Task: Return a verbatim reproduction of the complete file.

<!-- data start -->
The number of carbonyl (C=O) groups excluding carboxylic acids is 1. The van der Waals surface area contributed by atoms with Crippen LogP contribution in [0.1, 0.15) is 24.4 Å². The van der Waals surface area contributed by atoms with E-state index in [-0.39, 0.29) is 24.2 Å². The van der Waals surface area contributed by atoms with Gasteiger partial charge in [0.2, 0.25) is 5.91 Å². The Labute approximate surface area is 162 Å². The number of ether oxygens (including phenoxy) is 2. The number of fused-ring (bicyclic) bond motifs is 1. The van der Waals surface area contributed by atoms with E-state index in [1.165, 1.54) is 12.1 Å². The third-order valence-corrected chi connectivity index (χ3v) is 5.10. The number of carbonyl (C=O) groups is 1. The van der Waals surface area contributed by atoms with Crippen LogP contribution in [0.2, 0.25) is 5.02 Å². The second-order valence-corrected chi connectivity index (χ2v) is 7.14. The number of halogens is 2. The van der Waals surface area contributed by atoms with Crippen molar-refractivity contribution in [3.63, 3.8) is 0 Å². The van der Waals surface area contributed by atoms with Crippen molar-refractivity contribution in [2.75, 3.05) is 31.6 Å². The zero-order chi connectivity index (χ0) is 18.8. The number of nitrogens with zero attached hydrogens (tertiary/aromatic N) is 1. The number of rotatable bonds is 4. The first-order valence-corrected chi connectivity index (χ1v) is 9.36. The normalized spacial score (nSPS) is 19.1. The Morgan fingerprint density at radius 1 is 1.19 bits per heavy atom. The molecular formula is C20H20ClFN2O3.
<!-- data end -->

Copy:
The number of carbonyl (C=O) groups excluding carboxylic acids is 1. The van der Waals surface area contributed by atoms with Crippen LogP contribution in [0.1, 0.15) is 24.4 Å². The van der Waals surface area contributed by atoms with E-state index in [-0.39, 0.29) is 24.2 Å². The van der Waals surface area contributed by atoms with Gasteiger partial charge in [0.2, 0.25) is 5.91 Å². The Labute approximate surface area is 162 Å². The number of ether oxygens (including phenoxy) is 2. The number of fused-ring (bicyclic) bond motifs is 1. The van der Waals surface area contributed by atoms with E-state index in [1.165, 1.54) is 12.1 Å². The third-order valence-corrected chi connectivity index (χ3v) is 5.10. The number of carbonyl (C=O) groups is 1. The van der Waals surface area contributed by atoms with Crippen LogP contribution in [0.2, 0.25) is 5.02 Å². The second-order valence-corrected chi connectivity index (χ2v) is 7.14. The number of halogens is 2. The van der Waals surface area contributed by atoms with Crippen molar-refractivity contribution in [3.63, 3.8) is 0 Å². The van der Waals surface area contributed by atoms with Crippen molar-refractivity contribution in [2.75, 3.05) is 31.6 Å². The zero-order chi connectivity index (χ0) is 18.8. The number of nitrogens with zero attached hydrogens (tertiary/aromatic N) is 1. The number of rotatable bonds is 4. The first-order valence-corrected chi connectivity index (χ1v) is 9.36. The normalized spacial score (nSPS) is 19.1. The Morgan fingerprint density at radius 1 is 1.19 bits per heavy atom. The molecular formula is C20H20ClFN2O3.